Dan Goodman's prediction and politics journal.

Tuesday, September 21, 2004

From http://bna.com:
Linux Australia President Pia Smith says that the MPAA had issued the organization a notice of claimed infringement, demanding that the group cease providing access to two copyrighted movies--one called "Grind" and the other "Twisted"--and ordering it to "take appropriate action against the account holder." However, Linux Australia says the files in question have nothing to do with those movies. Linux Australia's legal counsel plans to contact the MPAA to inform them of the mistake and the legal implications of their actions.
From EurekAlert http://www.eurekalert.org/pubnews.php:
Public Release: 21-Sep-2004
Journal of Forest Products
Study endorses wood as 'green' building material
A new report concludes that wood is one of the most environmentally-sensitive building materials for home construction – it uses less overall energy than other products, causes fewer air and water impacts and does a better job of the carbon "sequestration" that can help address global warming.
US Department of Energy

Public Release: 21-Sep-2004
Geophysical Research Letters
Researchers discover 'hole' in global warming predictions
In the central United States, temperatures may not rise as high in the future, scientists from Saint Louis University and Iowa State University say.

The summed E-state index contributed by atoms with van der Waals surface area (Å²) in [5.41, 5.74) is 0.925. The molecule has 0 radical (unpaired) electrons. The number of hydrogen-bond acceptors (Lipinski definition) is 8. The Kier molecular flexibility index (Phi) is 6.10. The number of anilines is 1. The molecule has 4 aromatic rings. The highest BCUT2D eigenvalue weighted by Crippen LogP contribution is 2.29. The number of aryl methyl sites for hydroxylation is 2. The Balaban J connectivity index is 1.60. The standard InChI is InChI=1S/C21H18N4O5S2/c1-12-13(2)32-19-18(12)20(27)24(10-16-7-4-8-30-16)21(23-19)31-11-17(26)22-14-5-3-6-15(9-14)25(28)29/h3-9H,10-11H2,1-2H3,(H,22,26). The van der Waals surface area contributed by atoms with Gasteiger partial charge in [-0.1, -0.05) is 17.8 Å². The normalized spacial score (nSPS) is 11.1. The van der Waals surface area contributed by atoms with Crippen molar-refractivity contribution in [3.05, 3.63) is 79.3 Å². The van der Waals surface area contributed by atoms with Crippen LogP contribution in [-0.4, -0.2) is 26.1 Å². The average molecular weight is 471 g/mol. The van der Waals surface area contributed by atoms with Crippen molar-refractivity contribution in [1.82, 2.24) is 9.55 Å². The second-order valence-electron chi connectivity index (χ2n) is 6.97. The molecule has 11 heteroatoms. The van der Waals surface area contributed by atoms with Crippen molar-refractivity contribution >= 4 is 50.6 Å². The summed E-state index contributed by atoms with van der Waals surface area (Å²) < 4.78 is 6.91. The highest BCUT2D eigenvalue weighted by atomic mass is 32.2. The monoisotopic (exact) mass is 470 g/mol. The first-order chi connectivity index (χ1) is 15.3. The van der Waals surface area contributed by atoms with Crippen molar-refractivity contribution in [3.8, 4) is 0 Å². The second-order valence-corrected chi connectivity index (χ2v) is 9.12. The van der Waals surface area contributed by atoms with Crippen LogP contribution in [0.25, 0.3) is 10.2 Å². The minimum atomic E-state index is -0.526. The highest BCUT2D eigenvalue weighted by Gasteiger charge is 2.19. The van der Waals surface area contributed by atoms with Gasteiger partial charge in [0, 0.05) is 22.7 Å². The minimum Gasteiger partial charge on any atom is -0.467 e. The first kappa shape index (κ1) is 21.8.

Public Release: 21-Sep-2004
Nuclear power helps protect Japan from high oil prices
Nuclear power contributes to Japan's energy security by reducing the economic impact of an oil price shock. A Rice University study estimates that in the absence of nuclear power, the cumulative impact of a single oil price shock could result in a loss of up to 2 trillion yen in GDP.

Public Release: 21-Sep-2004
Termites could hold the key to self-sufficient buildings
Mounds built by highly-evolved African termites could inspire new types of building that are self-sufficient, environmentally friendly and cheap to run.

Public Release: 20-Sep-2004
Journal of Energy Engineering
Wastewater could treat itself, power city
The energy stored in Toronto's municipal wastewater could be harnessed to run water treatment facilities and contribute power to the city grid, says new U of T research.
Natural Sciences and Engineering Research Council of Canada, Centre for Research in Earth and Space Technology

Public Release: 20-Sep-2004
British Journal of Haematology
Vanilla may have a future in sickle cell treatment
In addition to its popular role in flavoring ice cream, fudge and cake frosting, vanilla may have a future use as a medicine. Recent laboratory research in mice has strengthened the possibility that a form of vanilla may become a drug to treat sickle cell disease.
National Institutes of Health

Fear of Pharming
Controversy swirls at the crossroads of agriculture and medicine
By Alla Katsnelson

Farming, one of the world's oldest practices has suddenly found itself entangled with modern medicine. Imagine this: at your child's appointment for a routine vaccination, the doctor proffers a banana genetically engineered to contain the vaccine and says, “Have her eat this and call me in the morning.” Though still farfetched, the scenario is getting closer to reality, with the first batch of plant-made medicines--created by genetically modifying crops such as corn, soy, canola and even fruits such as tomatoes and bananas to produce disease-fighting drugs and vaccines--now in early clinical testing

Ox's Natural Mosquito Repellant Synthesized in Lab
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